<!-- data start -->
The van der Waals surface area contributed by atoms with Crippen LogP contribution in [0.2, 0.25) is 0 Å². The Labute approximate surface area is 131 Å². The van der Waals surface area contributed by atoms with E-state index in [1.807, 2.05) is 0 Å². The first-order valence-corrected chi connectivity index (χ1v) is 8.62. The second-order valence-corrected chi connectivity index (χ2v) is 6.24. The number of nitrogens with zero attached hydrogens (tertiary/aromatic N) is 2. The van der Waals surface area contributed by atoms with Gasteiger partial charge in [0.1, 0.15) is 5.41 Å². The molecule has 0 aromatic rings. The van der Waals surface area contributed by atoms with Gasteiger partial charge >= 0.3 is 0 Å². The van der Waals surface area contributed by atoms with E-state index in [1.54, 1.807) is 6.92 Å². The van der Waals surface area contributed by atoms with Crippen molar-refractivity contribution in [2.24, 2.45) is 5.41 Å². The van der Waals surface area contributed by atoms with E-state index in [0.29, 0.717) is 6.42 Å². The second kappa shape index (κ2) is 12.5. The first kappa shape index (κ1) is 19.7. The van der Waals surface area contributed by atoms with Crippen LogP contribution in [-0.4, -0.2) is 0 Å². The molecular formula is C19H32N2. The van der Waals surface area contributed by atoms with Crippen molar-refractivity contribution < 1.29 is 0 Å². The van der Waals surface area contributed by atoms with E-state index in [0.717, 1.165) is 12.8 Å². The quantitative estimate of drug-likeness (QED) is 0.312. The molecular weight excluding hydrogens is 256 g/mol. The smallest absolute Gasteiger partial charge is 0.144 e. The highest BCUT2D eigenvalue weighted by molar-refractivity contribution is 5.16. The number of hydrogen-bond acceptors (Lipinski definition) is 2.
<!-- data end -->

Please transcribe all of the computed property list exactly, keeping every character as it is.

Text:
The van der Waals surface area contributed by atoms with Crippen LogP contribution in [0.2, 0.25) is 0 Å². The Labute approximate surface area is 131 Å². The van der Waals surface area contributed by atoms with E-state index in [1.807, 2.05) is 0 Å². The first-order valence-corrected chi connectivity index (χ1v) is 8.62. The second-order valence-corrected chi connectivity index (χ2v) is 6.24. The number of nitrogens with zero attached hydrogens (tertiary/aromatic N) is 2. The van der Waals surface area contributed by atoms with Gasteiger partial charge in [0.1, 0.15) is 5.41 Å². The molecule has 0 aromatic rings. The van der Waals surface area contributed by atoms with Gasteiger partial charge >= 0.3 is 0 Å². The van der Waals surface area contributed by atoms with E-state index in [1.54, 1.807) is 6.92 Å². The van der Waals surface area contributed by atoms with Crippen molar-refractivity contribution in [2.24, 2.45) is 5.41 Å². The van der Waals surface area contributed by atoms with E-state index in [0.29, 0.717) is 6.42 Å². The second kappa shape index (κ2) is 12.5. The first kappa shape index (κ1) is 19.7. The van der Waals surface area contributed by atoms with Crippen LogP contribution in [-0.4, -0.2) is 0 Å². The molecular formula is C19H32N2. The van der Waals surface area contributed by atoms with Crippen molar-refractivity contribution < 1.29 is 0 Å². The van der Waals surface area contributed by atoms with E-state index in [0.717, 1.165) is 12.8 Å². The quantitative estimate of drug-likeness (QED) is 0.312. The molecular weight excluding hydrogens is 256 g/mol. The smallest absolute Gasteiger partial charge is 0.144 e. The highest BCUT2D eigenvalue weighted by molar-refractivity contribution is 5.16. The number of hydrogen-bond acceptors (Lipinski definition) is 2.